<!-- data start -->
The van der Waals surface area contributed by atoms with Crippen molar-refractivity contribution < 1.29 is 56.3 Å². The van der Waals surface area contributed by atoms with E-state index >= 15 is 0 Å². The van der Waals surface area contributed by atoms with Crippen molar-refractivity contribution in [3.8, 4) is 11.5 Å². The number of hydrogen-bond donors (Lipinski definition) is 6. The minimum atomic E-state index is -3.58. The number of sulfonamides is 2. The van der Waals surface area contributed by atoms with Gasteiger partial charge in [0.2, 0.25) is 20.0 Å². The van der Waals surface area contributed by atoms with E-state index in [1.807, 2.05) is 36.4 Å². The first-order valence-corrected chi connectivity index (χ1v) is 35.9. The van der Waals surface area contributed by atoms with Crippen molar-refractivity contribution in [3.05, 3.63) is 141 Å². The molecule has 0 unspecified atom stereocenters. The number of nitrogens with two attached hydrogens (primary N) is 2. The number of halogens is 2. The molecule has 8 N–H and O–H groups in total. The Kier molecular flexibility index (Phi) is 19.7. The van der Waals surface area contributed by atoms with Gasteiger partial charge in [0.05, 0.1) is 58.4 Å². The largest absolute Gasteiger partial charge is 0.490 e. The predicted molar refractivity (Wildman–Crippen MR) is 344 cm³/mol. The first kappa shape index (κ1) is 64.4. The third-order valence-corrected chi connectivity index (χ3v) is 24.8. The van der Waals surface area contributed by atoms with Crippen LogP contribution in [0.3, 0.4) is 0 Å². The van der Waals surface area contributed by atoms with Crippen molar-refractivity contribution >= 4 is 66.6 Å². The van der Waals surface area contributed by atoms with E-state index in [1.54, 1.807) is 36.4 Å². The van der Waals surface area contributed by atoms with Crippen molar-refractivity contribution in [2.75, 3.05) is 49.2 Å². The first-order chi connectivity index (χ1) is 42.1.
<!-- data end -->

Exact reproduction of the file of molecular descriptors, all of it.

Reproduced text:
The van der Waals surface area contributed by atoms with Crippen molar-refractivity contribution < 1.29 is 56.3 Å². The van der Waals surface area contributed by atoms with E-state index >= 15 is 0 Å². The van der Waals surface area contributed by atoms with Crippen molar-refractivity contribution in [3.8, 4) is 11.5 Å². The number of hydrogen-bond donors (Lipinski definition) is 6. The minimum atomic E-state index is -3.58. The number of sulfonamides is 2. The van der Waals surface area contributed by atoms with Gasteiger partial charge in [0.2, 0.25) is 20.0 Å². The van der Waals surface area contributed by atoms with E-state index in [1.807, 2.05) is 36.4 Å². The first-order valence-corrected chi connectivity index (χ1v) is 35.9. The van der Waals surface area contributed by atoms with Crippen molar-refractivity contribution in [3.05, 3.63) is 141 Å². The molecule has 0 unspecified atom stereocenters. The number of nitrogens with two attached hydrogens (primary N) is 2. The number of halogens is 2. The molecule has 8 N–H and O–H groups in total. The Kier molecular flexibility index (Phi) is 19.7. The van der Waals surface area contributed by atoms with Gasteiger partial charge in [0.05, 0.1) is 58.4 Å². The largest absolute Gasteiger partial charge is 0.490 e. The predicted molar refractivity (Wildman–Crippen MR) is 344 cm³/mol. The first kappa shape index (κ1) is 64.4. The third-order valence-corrected chi connectivity index (χ3v) is 24.8. The van der Waals surface area contributed by atoms with Crippen LogP contribution in [0.3, 0.4) is 0 Å². The van der Waals surface area contributed by atoms with Crippen molar-refractivity contribution >= 4 is 66.6 Å². The van der Waals surface area contributed by atoms with E-state index in [1.54, 1.807) is 36.4 Å². The van der Waals surface area contributed by atoms with Crippen molar-refractivity contribution in [2.75, 3.05) is 49.2 Å². The first-order chi connectivity index (χ1) is 42.1.